After yesterday’s chaos on Capitol Hill, the social networking giant has blocked President Trump on the grounds that the likely intent and result of his publications is incitement to violence.
On Thursday, Mark Zuckerberg went on Facebook to announce the end of Trump’s reign, on the platform anyway.
Yesterday’s demonstration at the Capitol in Washington, D.C. turned into a storm on the Capitol itself by Trump supporters after a speech in which the president said „we will never give in.
In his release this morning, Zuckerberg noted that Trump had used his Facebook platform extensively to campaign, often delving into misinformation and conspiracy theories, especially since the November election. Following yesterday’s violence, Zuckerberg said that „the current context is now fundamentally different, involving the use of our platform to incite violent insurrection against a democratically elected government.
The speech that preceded the mafia indictment in the congressional chambers yesterday saw Trump criticize and claim that big tech companies „rigged the election. Trump also identified the media as „the biggest problem we have, as far as I’m concerned.
Ironically, Trump has often relied on Big Tech platforms such as Facebook and especially Twitter to circumvent the media, which is plagued by what he would identify as censorship, but what is really the basic journalistic process of fact checking? Twitter removed several of Trump’s tweets yesterday when violence in Washington escalated and finally blocked his account, but only for 12 hours. Although the blockade ended several hours ago, his timeline remains inactive.
Congress has called on the executive directors of Facebook and Twitter to appear before them with increasing frequency over the past year because of the enormous role these platforms play in the national debate. Democrats have accused the platforms of spreading misinformation, while Republicans say they censor Republicans.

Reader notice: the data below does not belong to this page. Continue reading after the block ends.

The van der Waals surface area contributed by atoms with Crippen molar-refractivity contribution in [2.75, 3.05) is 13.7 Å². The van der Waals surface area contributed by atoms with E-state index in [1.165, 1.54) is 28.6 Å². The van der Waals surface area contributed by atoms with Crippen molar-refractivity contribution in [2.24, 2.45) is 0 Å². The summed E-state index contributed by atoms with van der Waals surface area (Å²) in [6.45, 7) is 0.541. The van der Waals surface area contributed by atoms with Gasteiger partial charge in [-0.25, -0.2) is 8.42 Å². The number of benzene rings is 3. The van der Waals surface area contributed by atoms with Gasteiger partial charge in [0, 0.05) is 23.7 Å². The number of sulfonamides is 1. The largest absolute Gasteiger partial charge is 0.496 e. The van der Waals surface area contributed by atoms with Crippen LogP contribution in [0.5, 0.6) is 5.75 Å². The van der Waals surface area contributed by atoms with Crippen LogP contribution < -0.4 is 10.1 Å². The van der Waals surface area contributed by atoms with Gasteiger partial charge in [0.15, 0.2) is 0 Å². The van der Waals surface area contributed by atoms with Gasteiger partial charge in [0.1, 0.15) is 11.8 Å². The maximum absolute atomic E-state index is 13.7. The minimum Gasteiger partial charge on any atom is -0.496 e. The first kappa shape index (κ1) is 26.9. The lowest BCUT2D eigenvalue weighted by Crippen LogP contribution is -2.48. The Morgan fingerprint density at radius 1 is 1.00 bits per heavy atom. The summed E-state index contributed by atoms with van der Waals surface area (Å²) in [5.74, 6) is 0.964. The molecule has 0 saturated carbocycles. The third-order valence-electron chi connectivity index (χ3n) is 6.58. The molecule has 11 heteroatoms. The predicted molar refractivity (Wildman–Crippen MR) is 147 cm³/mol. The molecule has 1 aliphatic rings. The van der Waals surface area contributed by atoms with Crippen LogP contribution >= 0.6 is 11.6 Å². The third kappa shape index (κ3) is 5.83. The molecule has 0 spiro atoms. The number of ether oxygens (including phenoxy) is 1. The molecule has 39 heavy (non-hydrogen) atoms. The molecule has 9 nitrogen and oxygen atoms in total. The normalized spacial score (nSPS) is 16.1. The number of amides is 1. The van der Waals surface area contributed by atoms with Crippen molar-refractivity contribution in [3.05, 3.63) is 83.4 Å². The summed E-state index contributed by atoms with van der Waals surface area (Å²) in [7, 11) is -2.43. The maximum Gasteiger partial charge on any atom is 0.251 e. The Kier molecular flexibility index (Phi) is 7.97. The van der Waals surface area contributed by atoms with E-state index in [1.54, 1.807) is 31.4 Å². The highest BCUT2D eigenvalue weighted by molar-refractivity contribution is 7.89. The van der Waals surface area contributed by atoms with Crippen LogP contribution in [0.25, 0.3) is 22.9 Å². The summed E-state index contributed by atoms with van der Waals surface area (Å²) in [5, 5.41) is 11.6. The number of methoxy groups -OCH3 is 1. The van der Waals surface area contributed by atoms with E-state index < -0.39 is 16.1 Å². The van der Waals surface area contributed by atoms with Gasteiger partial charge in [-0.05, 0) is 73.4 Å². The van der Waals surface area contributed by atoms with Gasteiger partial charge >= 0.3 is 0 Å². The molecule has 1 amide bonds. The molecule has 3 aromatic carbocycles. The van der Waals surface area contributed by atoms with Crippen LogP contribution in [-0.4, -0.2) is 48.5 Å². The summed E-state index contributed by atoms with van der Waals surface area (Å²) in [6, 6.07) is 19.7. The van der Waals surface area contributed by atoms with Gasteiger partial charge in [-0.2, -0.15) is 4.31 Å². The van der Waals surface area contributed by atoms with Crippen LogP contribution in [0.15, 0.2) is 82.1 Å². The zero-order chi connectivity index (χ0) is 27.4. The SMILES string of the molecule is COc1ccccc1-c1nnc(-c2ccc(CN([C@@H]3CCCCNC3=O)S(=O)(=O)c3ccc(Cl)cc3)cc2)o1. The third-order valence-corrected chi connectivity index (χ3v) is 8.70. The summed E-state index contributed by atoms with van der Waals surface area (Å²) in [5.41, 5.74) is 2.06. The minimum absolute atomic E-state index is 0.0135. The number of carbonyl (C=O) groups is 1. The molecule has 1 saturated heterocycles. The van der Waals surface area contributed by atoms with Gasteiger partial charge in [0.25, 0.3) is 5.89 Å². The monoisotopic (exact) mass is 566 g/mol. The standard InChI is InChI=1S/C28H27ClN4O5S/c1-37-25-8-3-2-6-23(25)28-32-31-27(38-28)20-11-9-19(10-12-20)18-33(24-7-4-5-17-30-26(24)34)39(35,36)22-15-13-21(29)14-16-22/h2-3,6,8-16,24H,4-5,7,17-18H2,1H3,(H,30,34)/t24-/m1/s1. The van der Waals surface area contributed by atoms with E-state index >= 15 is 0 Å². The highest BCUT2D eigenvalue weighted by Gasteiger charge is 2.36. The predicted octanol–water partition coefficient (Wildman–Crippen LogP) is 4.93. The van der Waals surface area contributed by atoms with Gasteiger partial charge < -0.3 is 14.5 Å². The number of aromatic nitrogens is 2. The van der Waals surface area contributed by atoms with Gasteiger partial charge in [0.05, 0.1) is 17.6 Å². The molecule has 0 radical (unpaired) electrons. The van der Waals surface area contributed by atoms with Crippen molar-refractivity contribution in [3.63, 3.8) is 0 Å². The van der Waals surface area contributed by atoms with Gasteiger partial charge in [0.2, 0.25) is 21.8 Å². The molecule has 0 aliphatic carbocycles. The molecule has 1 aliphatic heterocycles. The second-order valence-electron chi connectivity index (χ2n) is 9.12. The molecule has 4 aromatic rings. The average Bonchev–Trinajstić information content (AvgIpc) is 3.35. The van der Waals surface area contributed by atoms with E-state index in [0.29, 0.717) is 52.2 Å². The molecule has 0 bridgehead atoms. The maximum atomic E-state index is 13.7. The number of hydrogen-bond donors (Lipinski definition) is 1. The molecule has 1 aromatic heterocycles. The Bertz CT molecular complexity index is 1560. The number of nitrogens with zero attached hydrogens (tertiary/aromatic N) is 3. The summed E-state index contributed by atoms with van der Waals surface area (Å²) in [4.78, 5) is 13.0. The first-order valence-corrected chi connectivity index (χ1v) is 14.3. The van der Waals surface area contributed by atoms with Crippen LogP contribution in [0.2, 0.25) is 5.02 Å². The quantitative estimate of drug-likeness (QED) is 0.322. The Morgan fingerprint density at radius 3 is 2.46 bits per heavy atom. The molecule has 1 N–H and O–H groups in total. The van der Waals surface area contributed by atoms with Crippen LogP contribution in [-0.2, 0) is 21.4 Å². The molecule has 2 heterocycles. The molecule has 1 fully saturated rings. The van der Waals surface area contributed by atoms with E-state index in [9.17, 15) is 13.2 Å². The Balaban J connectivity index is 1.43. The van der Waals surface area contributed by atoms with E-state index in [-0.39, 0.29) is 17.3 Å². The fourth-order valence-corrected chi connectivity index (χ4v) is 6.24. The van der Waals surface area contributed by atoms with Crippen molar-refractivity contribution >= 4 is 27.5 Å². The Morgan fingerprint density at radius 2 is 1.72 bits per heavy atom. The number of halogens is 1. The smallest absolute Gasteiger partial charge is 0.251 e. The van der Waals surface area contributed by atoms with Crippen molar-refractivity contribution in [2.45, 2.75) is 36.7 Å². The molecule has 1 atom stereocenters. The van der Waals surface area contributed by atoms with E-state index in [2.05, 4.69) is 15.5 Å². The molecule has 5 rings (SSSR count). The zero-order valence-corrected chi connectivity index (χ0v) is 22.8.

In the Friday hearings before the election, Republicans on the Senate Commerce Committee tried to intimidate Zuckerberg and Jack Dorsey on Twitter not to pull Trump’s posts. Many in the committee joined a chorus of attacks on Section 230, a widely misunderstood part of the Communications Decency Act that exempts websites hosting user-generated content from full legal responsibility for that content, although content moderation standards remain a requirement.
In fact, it was in the hopes of repealing Section 230 that Trump vetoed the National Defense Authorization Act two weeks ago. Congress overruled that veto, however, for the first time under Trump.
After Congress returned to session last night, most of Trump’s base of allies were intimidated. Even Kelly Loeffler, who earlier that morning had lost a runoff vote in the Georgia Senate that had been largely based on her idolatry of Trump, retracted earlier promises to challenge the results in the President’s style.
Ultimately, Facebook’s sudden shift to Trump may be more pragmatic than idealistic. The firm may have noticed that, after those elections in Georgia, Democrats will control the House, Senate and White House, bodies that will likely continue to hold Facebook accountable.
Facebook shares were trading at $268.76 at the time of publication, barely moving since Zuckerberg’s announcement this morning.